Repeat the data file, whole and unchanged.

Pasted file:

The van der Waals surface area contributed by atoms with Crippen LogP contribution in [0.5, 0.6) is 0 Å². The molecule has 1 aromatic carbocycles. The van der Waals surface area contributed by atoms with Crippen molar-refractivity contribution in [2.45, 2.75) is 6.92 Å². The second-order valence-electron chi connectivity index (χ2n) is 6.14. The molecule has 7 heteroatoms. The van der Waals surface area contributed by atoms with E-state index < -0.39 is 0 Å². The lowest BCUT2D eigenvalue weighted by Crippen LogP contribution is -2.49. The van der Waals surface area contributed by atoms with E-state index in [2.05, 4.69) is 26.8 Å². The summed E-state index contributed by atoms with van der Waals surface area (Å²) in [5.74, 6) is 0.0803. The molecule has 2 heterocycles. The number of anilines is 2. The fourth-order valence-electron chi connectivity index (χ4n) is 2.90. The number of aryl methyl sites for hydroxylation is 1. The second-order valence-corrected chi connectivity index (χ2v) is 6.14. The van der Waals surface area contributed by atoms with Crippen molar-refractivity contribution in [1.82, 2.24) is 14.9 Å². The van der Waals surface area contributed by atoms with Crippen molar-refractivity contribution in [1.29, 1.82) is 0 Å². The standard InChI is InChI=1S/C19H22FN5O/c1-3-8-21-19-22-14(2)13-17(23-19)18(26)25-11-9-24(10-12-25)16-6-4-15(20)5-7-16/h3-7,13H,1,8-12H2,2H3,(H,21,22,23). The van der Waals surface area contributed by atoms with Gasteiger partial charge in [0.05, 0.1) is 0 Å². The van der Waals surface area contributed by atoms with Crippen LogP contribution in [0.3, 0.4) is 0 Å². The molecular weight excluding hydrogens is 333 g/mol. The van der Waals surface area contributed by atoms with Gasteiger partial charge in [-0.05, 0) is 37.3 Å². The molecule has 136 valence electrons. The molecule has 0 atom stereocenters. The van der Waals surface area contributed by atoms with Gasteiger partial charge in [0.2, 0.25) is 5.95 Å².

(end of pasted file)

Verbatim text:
The van der Waals surface area contributed by atoms with Crippen LogP contribution in [0.5, 0.6) is 0 Å². The molecule has 1 aromatic carbocycles. The van der Waals surface area contributed by atoms with Crippen molar-refractivity contribution in [2.45, 2.75) is 6.92 Å². The second-order valence-electron chi connectivity index (χ2n) is 6.14. The molecule has 7 heteroatoms. The van der Waals surface area contributed by atoms with E-state index < -0.39 is 0 Å². The lowest BCUT2D eigenvalue weighted by Crippen LogP contribution is -2.49. The van der Waals surface area contributed by atoms with E-state index in [2.05, 4.69) is 26.8 Å². The summed E-state index contributed by atoms with van der Waals surface area (Å²) in [5.74, 6) is 0.0803. The molecule has 2 heterocycles. The number of anilines is 2. The fourth-order valence-electron chi connectivity index (χ4n) is 2.90. The number of aryl methyl sites for hydroxylation is 1. The second-order valence-corrected chi connectivity index (χ2v) is 6.14. The van der Waals surface area contributed by atoms with Crippen molar-refractivity contribution in [1.82, 2.24) is 14.9 Å². The van der Waals surface area contributed by atoms with Crippen molar-refractivity contribution in [1.29, 1.82) is 0 Å². The standard InChI is InChI=1S/C19H22FN5O/c1-3-8-21-19-22-14(2)13-17(23-19)18(26)25-11-9-24(10-12-25)16-6-4-15(20)5-7-16/h3-7,13H,1,8-12H2,2H3,(H,21,22,23). The van der Waals surface area contributed by atoms with Gasteiger partial charge in [0.05, 0.1) is 0 Å². The van der Waals surface area contributed by atoms with Crippen LogP contribution in [0.3, 0.4) is 0 Å². The molecular weight excluding hydrogens is 333 g/mol. The van der Waals surface area contributed by atoms with Gasteiger partial charge in [-0.05, 0) is 37.3 Å². The molecule has 136 valence electrons. The molecule has 0 atom stereocenters. The van der Waals surface area contributed by atoms with Gasteiger partial charge in [0.2, 0.25) is 5.95 Å².